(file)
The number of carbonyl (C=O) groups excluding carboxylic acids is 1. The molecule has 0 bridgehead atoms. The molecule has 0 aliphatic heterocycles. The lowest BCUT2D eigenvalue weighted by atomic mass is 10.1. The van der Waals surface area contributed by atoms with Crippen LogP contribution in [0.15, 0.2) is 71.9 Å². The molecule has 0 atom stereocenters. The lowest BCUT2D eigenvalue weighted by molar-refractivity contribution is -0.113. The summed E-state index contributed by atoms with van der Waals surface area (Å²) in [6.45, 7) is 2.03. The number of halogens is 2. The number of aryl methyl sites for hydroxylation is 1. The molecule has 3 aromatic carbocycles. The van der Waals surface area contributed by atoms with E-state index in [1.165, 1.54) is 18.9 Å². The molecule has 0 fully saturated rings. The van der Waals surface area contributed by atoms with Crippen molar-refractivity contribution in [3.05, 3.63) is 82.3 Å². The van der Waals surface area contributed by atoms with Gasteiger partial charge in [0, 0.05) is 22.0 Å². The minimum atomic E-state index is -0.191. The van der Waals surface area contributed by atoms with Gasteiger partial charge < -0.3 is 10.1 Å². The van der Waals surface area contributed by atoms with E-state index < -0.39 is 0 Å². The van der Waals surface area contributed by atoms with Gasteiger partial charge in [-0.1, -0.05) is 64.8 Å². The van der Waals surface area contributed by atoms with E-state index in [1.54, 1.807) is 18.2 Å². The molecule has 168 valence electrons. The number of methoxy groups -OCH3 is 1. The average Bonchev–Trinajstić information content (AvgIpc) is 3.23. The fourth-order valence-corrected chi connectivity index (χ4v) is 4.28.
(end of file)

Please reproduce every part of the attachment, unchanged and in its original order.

The number of carbonyl (C=O) groups excluding carboxylic acids is 1. The molecule has 0 bridgehead atoms. The molecule has 0 aliphatic heterocycles. The lowest BCUT2D eigenvalue weighted by atomic mass is 10.1. The van der Waals surface area contributed by atoms with Crippen LogP contribution in [0.15, 0.2) is 71.9 Å². The molecule has 0 atom stereocenters. The lowest BCUT2D eigenvalue weighted by molar-refractivity contribution is -0.113. The summed E-state index contributed by atoms with van der Waals surface area (Å²) in [6.45, 7) is 2.03. The number of halogens is 2. The number of aryl methyl sites for hydroxylation is 1. The molecule has 3 aromatic carbocycles. The van der Waals surface area contributed by atoms with E-state index in [1.165, 1.54) is 18.9 Å². The molecule has 0 fully saturated rings. The van der Waals surface area contributed by atoms with Crippen molar-refractivity contribution in [3.05, 3.63) is 82.3 Å². The van der Waals surface area contributed by atoms with Gasteiger partial charge in [0, 0.05) is 22.0 Å². The minimum atomic E-state index is -0.191. The van der Waals surface area contributed by atoms with Gasteiger partial charge < -0.3 is 10.1 Å². The van der Waals surface area contributed by atoms with E-state index < -0.39 is 0 Å². The van der Waals surface area contributed by atoms with Gasteiger partial charge in [-0.1, -0.05) is 64.8 Å². The van der Waals surface area contributed by atoms with E-state index in [1.54, 1.807) is 18.2 Å². The molecule has 168 valence electrons. The number of methoxy groups -OCH3 is 1. The average Bonchev–Trinajstić information content (AvgIpc) is 3.23. The fourth-order valence-corrected chi connectivity index (χ4v) is 4.28.